July 6, 2015

When it comes to running, this PhD student is all hands

Gabrielle Foran is like all busy graduate students, juggling lab time, teaching, running with McMaster’s track team and … three road hockey balls?

Foran can often be seen on campus practicing her joggling — a sport that combines running with juggling.

And yes, it’s a real thing.

Although the PhD chemistry student has run competitively for 11 years, it was only during her Master’s degree at the University of Guelph that she decided to try her hand at joggling.

One of her friends convinced her to join Guelph’s student juggling club first. Then, after getting a handle on the throw-and-catch, Foran entered her first joggling competition in 2013. Her experience in competitive running gave her an edge.

Since then she has garnered multiple world records in three-ball joggling.

This past weekend, she added one more to her list when she competed in the Guelph 5K Joggling Championships. Fellow track team member and multimedia student Maxine Gravina filmed the attempt — made more challenging because jogglers took to the road instead of the more predictable running surface available in a stadium setting.

“When I first saw Gabrielle, I wasn’t sure what to think,” says Gravina. “First, you need to master juggling, then you need to be able to move forward as you juggle. Then you need to move forward while running? I haven’t seen anyone else here who is able to do it.”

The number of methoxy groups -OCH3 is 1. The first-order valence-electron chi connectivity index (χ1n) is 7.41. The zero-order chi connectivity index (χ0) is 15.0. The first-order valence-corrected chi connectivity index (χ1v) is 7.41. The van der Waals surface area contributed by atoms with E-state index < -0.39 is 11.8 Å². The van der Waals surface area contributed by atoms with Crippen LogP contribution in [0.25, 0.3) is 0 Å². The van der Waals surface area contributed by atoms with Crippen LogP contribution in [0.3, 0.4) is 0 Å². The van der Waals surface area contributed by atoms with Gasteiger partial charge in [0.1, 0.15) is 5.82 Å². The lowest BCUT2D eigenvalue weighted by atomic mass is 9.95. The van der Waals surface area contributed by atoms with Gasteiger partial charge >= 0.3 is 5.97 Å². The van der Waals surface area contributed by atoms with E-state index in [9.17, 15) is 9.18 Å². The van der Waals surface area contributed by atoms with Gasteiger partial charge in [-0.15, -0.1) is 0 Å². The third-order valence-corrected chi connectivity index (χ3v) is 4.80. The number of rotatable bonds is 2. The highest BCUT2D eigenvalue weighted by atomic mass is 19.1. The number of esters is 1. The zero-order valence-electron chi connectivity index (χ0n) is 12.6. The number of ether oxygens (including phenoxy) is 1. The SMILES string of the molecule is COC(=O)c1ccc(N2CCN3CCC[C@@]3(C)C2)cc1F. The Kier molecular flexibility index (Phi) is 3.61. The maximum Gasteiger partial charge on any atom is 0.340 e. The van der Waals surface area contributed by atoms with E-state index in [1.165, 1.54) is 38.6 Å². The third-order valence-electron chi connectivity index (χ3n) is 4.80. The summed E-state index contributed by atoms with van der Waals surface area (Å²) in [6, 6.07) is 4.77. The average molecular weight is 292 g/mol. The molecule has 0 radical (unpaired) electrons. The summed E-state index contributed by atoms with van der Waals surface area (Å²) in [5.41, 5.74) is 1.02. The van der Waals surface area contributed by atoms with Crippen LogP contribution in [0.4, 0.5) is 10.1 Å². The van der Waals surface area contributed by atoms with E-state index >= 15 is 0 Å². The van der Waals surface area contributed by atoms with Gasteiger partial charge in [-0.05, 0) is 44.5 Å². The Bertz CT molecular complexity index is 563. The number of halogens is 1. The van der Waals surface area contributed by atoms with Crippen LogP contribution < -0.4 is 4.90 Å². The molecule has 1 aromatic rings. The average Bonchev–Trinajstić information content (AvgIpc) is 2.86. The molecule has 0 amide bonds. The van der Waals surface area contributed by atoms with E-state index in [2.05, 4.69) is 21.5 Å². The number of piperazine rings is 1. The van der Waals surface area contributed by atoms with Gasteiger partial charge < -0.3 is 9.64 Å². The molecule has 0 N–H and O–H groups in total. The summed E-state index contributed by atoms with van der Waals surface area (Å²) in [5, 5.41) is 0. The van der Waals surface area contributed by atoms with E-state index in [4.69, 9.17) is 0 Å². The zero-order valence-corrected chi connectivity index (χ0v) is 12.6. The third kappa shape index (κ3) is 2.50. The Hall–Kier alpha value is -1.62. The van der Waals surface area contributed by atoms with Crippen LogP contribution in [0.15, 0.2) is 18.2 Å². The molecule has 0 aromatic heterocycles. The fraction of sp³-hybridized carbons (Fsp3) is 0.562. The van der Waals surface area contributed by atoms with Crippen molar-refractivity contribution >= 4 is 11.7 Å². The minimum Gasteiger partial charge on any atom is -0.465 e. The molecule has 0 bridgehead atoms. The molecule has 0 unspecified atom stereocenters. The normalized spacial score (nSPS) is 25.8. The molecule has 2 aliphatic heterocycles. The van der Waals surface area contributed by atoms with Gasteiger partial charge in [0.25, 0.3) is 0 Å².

Ready to try something new

Foran’s love of a challenge extends beyond sport.

She spends her days in the lab of associate professor Gillian Goward. Foran’s research is focused on how protons move in fuel cell membranes — more mobile protons mean more conductive membranes. Improving the conductivity of these fuel cells, which are used in vehicles and industrial power generation, will make the cells more efficient and the technology more cost effective.

She says that Goward’s cutting edge research using nuclear magnetic resonance (NMR) technology is the reason she wanted to complete her doctorate at McMaster.

“When I was looking at research at different schools, I thought this research was really interesting. Also, one of my goals was to work in a new area of chemistry doing work that I have little to no experience with — that would be NMR.”